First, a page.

On December 19, 2013, however, a massive data breach was revealed involving the financial and personal information of 110 million customers of its customers, or better than one-third of the total number of men, women and children in America. 40 million debit and credit card numbers were compromised, 70 million customer records lost, $71 million in lost revenue expected, $61 million in related expenses, the first firing of a CEO over a data breach in history occurred, and four different civil actions and 80+ class action lawsuits across a variety of jurisdictions were filed, in addition to active investigations by the FTC, the Department of Justice and the US Secret Service. The total cost of the breach when all is said and done will easily to run into the billions.
As the Senate report on the breach shows, there are two points in the breach “kill chain” where it would have been possible to disrupt the process based on simple log log file analysis:
- First, the critical period when malicious binaries were installed — the installation log files were captured by an in-place monitoring solution which raised a high-priority alert entitled “
malware.binary”, which was then ignored by security decision-makers accustomed to a constant stream of false positives.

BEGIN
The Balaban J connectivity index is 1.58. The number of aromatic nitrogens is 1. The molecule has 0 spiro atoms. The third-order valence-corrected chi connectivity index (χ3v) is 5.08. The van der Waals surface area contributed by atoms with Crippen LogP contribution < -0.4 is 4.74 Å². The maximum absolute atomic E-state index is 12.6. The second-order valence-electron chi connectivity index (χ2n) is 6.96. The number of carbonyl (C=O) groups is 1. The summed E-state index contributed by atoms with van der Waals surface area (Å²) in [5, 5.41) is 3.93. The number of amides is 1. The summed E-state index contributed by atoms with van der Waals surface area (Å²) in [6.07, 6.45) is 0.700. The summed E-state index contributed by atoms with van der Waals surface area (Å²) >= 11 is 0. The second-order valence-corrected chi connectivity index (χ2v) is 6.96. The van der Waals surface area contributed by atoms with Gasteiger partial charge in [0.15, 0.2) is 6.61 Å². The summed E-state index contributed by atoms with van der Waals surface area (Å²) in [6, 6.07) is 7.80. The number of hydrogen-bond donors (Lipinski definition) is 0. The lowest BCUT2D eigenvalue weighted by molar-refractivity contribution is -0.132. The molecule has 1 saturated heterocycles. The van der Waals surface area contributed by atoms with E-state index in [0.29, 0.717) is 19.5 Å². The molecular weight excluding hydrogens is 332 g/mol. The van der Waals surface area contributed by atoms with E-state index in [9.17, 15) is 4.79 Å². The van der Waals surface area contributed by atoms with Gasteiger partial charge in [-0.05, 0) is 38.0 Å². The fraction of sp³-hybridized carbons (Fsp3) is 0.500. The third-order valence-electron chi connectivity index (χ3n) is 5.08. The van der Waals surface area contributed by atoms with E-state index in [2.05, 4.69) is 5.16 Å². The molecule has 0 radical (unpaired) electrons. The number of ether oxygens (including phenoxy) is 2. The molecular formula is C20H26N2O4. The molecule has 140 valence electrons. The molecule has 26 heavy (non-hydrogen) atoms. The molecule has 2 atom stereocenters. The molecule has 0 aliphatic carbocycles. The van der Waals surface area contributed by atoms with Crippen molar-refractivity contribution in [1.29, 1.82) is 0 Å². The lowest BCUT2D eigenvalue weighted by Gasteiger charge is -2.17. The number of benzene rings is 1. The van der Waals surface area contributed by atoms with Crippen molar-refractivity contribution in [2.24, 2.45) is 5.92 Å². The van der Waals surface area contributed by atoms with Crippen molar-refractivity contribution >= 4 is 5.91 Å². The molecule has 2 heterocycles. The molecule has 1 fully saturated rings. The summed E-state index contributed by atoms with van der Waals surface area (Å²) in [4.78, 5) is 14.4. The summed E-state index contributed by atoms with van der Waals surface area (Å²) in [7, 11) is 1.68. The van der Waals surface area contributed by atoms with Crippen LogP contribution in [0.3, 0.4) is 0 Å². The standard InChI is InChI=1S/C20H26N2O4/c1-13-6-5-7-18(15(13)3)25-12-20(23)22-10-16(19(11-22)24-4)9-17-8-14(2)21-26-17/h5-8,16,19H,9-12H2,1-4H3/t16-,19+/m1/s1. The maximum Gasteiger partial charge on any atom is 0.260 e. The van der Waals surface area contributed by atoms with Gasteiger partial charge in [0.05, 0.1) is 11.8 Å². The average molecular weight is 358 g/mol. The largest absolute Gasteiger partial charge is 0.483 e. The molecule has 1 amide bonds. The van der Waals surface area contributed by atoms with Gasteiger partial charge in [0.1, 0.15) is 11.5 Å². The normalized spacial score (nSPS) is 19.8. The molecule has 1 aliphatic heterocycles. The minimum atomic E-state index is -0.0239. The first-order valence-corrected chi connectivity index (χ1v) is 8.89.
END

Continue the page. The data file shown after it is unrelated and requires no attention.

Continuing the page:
- Second, at the data exfiltration stage — since this retail chain had no stores in Russia, the range of Russian IPs to which data was exfiltrated would easily have been noted and flagged by an anomaly detection solution working against web server logs.
Nowadays it’s very popular for technical bloggers to knock the businesspeople involved in breaches as bad decision-makers making poor assessments of risk, but this masks a harder truth: as makers of technical intelligence systems, bad decisions in data breaches also represent the failure to properly guide decision-makers to the correct choices to save their businesses.
The simplest fix along these lines are smart defaults. Design can preclude the possibility of inaction by just not presenting it as the default option. For instance, consider the two following alerts: